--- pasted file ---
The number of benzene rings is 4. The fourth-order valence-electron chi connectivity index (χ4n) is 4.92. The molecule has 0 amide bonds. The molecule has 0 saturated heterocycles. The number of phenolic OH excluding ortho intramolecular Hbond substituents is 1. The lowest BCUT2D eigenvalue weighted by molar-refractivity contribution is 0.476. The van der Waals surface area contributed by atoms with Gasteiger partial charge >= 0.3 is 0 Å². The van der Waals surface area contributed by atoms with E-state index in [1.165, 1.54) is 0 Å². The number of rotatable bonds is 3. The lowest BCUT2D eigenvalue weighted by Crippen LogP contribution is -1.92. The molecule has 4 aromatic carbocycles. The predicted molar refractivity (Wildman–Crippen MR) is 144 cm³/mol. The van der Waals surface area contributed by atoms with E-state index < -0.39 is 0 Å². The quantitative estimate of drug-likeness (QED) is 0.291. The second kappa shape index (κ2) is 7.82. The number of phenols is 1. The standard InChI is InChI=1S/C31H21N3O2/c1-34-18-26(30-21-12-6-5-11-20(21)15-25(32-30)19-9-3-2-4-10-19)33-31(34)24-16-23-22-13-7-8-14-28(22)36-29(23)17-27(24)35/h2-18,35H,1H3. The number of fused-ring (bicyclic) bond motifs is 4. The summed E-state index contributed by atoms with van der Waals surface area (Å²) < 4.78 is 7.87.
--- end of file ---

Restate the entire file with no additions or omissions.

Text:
The number of benzene rings is 4. The fourth-order valence-electron chi connectivity index (χ4n) is 4.92. The molecule has 0 amide bonds. The molecule has 0 saturated heterocycles. The number of phenolic OH excluding ortho intramolecular Hbond substituents is 1. The lowest BCUT2D eigenvalue weighted by molar-refractivity contribution is 0.476. The van der Waals surface area contributed by atoms with Gasteiger partial charge >= 0.3 is 0 Å². The van der Waals surface area contributed by atoms with E-state index in [1.165, 1.54) is 0 Å². The number of rotatable bonds is 3. The lowest BCUT2D eigenvalue weighted by Crippen LogP contribution is -1.92. The molecule has 4 aromatic carbocycles. The predicted molar refractivity (Wildman–Crippen MR) is 144 cm³/mol. The van der Waals surface area contributed by atoms with E-state index < -0.39 is 0 Å². The quantitative estimate of drug-likeness (QED) is 0.291. The second kappa shape index (κ2) is 7.82. The number of phenols is 1. The standard InChI is InChI=1S/C31H21N3O2/c1-34-18-26(30-21-12-6-5-11-20(21)15-25(32-30)19-9-3-2-4-10-19)33-31(34)24-16-23-22-13-7-8-14-28(22)36-29(23)17-27(24)35/h2-18,35H,1H3. The number of fused-ring (bicyclic) bond motifs is 4. The summed E-state index contributed by atoms with van der Waals surface area (Å²) < 4.78 is 7.87.